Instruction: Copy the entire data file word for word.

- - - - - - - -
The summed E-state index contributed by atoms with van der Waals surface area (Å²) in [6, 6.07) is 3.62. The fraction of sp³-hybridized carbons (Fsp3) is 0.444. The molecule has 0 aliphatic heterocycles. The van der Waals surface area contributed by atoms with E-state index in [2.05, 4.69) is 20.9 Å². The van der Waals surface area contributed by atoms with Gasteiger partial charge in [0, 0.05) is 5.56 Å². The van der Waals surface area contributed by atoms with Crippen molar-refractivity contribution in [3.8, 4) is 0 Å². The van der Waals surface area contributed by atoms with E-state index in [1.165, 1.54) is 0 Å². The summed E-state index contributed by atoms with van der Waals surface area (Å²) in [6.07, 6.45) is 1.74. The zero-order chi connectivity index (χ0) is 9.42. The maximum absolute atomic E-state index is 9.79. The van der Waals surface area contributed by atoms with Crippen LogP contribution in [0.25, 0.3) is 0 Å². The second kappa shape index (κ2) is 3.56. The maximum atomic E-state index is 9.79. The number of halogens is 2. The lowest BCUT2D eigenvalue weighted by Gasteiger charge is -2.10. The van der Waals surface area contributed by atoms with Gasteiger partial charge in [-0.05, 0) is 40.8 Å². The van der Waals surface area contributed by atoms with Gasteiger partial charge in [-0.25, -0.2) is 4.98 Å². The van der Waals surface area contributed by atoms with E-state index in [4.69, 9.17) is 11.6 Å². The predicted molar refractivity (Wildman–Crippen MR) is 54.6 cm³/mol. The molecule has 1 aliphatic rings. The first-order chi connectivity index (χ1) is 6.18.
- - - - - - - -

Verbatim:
The summed E-state index contributed by atoms with van der Waals surface area (Å²) in [6, 6.07) is 3.62. The fraction of sp³-hybridized carbons (Fsp3) is 0.444. The molecule has 0 aliphatic heterocycles. The van der Waals surface area contributed by atoms with E-state index in [2.05, 4.69) is 20.9 Å². The van der Waals surface area contributed by atoms with Gasteiger partial charge in [0, 0.05) is 5.56 Å². The van der Waals surface area contributed by atoms with Crippen molar-refractivity contribution in [3.8, 4) is 0 Å². The van der Waals surface area contributed by atoms with E-state index in [1.165, 1.54) is 0 Å². The summed E-state index contributed by atoms with van der Waals surface area (Å²) in [6.07, 6.45) is 1.74. The zero-order chi connectivity index (χ0) is 9.42. The maximum absolute atomic E-state index is 9.79. The van der Waals surface area contributed by atoms with Crippen LogP contribution in [0.25, 0.3) is 0 Å². The second kappa shape index (κ2) is 3.56. The maximum atomic E-state index is 9.79. The number of halogens is 2. The lowest BCUT2D eigenvalue weighted by Gasteiger charge is -2.10. The van der Waals surface area contributed by atoms with Gasteiger partial charge in [-0.05, 0) is 40.8 Å². The van der Waals surface area contributed by atoms with Gasteiger partial charge in [-0.25, -0.2) is 4.98 Å². The van der Waals surface area contributed by atoms with E-state index in [4.69, 9.17) is 11.6 Å². The predicted molar refractivity (Wildman–Crippen MR) is 54.6 cm³/mol. The molecule has 1 aliphatic rings. The first-order chi connectivity index (χ1) is 6.18.